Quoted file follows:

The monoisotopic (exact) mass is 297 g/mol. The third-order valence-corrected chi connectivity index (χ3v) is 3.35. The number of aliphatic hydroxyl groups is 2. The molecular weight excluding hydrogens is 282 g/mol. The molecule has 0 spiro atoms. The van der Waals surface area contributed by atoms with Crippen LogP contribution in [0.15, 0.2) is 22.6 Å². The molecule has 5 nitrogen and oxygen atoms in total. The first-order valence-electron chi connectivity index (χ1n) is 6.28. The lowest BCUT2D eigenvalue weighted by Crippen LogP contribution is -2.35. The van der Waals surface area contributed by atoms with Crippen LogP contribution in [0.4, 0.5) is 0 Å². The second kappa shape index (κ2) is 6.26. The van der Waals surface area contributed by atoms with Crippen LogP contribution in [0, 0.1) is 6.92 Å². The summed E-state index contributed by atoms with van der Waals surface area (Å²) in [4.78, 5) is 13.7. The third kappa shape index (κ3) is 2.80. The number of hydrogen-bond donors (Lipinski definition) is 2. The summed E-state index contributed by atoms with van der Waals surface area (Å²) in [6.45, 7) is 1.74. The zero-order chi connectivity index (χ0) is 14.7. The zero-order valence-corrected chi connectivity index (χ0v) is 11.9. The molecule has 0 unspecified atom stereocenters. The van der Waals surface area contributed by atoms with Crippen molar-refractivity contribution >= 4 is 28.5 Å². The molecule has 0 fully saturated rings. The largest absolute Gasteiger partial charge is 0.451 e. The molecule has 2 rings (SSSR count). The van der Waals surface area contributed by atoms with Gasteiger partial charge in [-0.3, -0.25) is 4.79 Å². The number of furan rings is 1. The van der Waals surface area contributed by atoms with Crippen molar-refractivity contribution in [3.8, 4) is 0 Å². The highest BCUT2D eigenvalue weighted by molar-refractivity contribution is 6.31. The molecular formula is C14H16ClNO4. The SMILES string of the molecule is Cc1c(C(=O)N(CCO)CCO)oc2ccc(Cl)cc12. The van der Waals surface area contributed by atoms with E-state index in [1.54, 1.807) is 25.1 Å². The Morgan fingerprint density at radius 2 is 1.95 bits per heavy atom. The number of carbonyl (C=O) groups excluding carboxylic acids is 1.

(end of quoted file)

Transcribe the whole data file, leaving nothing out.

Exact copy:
The monoisotopic (exact) mass is 297 g/mol. The third-order valence-corrected chi connectivity index (χ3v) is 3.35. The number of aliphatic hydroxyl groups is 2. The molecular weight excluding hydrogens is 282 g/mol. The molecule has 0 spiro atoms. The van der Waals surface area contributed by atoms with Crippen LogP contribution in [0.15, 0.2) is 22.6 Å². The molecule has 5 nitrogen and oxygen atoms in total. The first-order valence-electron chi connectivity index (χ1n) is 6.28. The lowest BCUT2D eigenvalue weighted by Crippen LogP contribution is -2.35. The van der Waals surface area contributed by atoms with Crippen LogP contribution in [0.4, 0.5) is 0 Å². The second kappa shape index (κ2) is 6.26. The van der Waals surface area contributed by atoms with Crippen LogP contribution in [0, 0.1) is 6.92 Å². The summed E-state index contributed by atoms with van der Waals surface area (Å²) in [4.78, 5) is 13.7. The third kappa shape index (κ3) is 2.80. The number of hydrogen-bond donors (Lipinski definition) is 2. The summed E-state index contributed by atoms with van der Waals surface area (Å²) in [6.45, 7) is 1.74. The zero-order chi connectivity index (χ0) is 14.7. The zero-order valence-corrected chi connectivity index (χ0v) is 11.9. The molecule has 0 unspecified atom stereocenters. The van der Waals surface area contributed by atoms with Crippen molar-refractivity contribution >= 4 is 28.5 Å². The molecule has 0 fully saturated rings. The largest absolute Gasteiger partial charge is 0.451 e. The molecule has 2 rings (SSSR count). The van der Waals surface area contributed by atoms with Gasteiger partial charge in [-0.3, -0.25) is 4.79 Å². The number of furan rings is 1. The van der Waals surface area contributed by atoms with Crippen molar-refractivity contribution in [3.8, 4) is 0 Å². The highest BCUT2D eigenvalue weighted by molar-refractivity contribution is 6.31. The molecular formula is C14H16ClNO4. The SMILES string of the molecule is Cc1c(C(=O)N(CCO)CCO)oc2ccc(Cl)cc12. The van der Waals surface area contributed by atoms with E-state index in [1.54, 1.807) is 25.1 Å². The Morgan fingerprint density at radius 2 is 1.95 bits per heavy atom. The number of carbonyl (C=O) groups excluding carboxylic acids is 1.